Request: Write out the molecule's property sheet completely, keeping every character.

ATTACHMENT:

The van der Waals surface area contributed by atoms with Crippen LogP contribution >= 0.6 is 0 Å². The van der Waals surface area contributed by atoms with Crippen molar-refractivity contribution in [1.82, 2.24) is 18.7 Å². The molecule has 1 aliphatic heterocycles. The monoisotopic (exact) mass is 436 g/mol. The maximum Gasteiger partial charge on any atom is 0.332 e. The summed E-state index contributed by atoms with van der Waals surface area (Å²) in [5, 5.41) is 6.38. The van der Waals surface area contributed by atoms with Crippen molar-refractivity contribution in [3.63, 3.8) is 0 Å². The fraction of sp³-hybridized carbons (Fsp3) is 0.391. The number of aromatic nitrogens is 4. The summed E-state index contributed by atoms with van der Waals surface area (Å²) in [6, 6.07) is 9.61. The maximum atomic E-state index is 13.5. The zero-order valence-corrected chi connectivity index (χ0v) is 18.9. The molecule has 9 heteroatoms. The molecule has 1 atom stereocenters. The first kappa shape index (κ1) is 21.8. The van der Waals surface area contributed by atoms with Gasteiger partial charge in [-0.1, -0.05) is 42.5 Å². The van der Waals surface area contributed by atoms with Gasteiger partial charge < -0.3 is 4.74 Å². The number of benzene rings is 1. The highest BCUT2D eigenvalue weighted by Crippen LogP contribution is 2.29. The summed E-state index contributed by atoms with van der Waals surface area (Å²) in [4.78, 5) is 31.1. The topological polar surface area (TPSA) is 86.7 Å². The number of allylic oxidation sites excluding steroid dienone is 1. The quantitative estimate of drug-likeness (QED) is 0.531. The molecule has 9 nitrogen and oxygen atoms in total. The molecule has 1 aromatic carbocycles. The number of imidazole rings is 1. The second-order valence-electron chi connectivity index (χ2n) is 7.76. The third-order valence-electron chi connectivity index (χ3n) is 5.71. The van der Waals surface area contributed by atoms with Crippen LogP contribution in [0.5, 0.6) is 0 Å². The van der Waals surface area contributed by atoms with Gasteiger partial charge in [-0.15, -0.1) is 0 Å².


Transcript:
The van der Waals surface area contributed by atoms with Crippen LogP contribution >= 0.6 is 0 Å². The van der Waals surface area contributed by atoms with Crippen molar-refractivity contribution in [1.82, 2.24) is 18.7 Å². The molecule has 1 aliphatic heterocycles. The monoisotopic (exact) mass is 436 g/mol. The maximum Gasteiger partial charge on any atom is 0.332 e. The summed E-state index contributed by atoms with van der Waals surface area (Å²) in [5, 5.41) is 6.38. The van der Waals surface area contributed by atoms with Crippen molar-refractivity contribution in [3.63, 3.8) is 0 Å². The fraction of sp³-hybridized carbons (Fsp3) is 0.391. The number of aromatic nitrogens is 4. The summed E-state index contributed by atoms with van der Waals surface area (Å²) in [6, 6.07) is 9.61. The maximum atomic E-state index is 13.5. The zero-order valence-corrected chi connectivity index (χ0v) is 18.9. The molecule has 9 heteroatoms. The molecule has 1 atom stereocenters. The first kappa shape index (κ1) is 21.8. The van der Waals surface area contributed by atoms with Gasteiger partial charge in [-0.1, -0.05) is 42.5 Å². The van der Waals surface area contributed by atoms with Gasteiger partial charge < -0.3 is 4.74 Å². The number of benzene rings is 1. The highest BCUT2D eigenvalue weighted by Crippen LogP contribution is 2.29. The summed E-state index contributed by atoms with van der Waals surface area (Å²) in [4.78, 5) is 31.1. The topological polar surface area (TPSA) is 86.7 Å². The number of allylic oxidation sites excluding steroid dienone is 1. The quantitative estimate of drug-likeness (QED) is 0.531. The molecule has 9 nitrogen and oxygen atoms in total. The molecule has 1 aromatic carbocycles. The number of imidazole rings is 1. The second-order valence-electron chi connectivity index (χ2n) is 7.76. The third-order valence-electron chi connectivity index (χ3n) is 5.71. The van der Waals surface area contributed by atoms with Crippen LogP contribution in [0.5, 0.6) is 0 Å². The van der Waals surface area contributed by atoms with Gasteiger partial charge in [-0.15, -0.1) is 0 Å².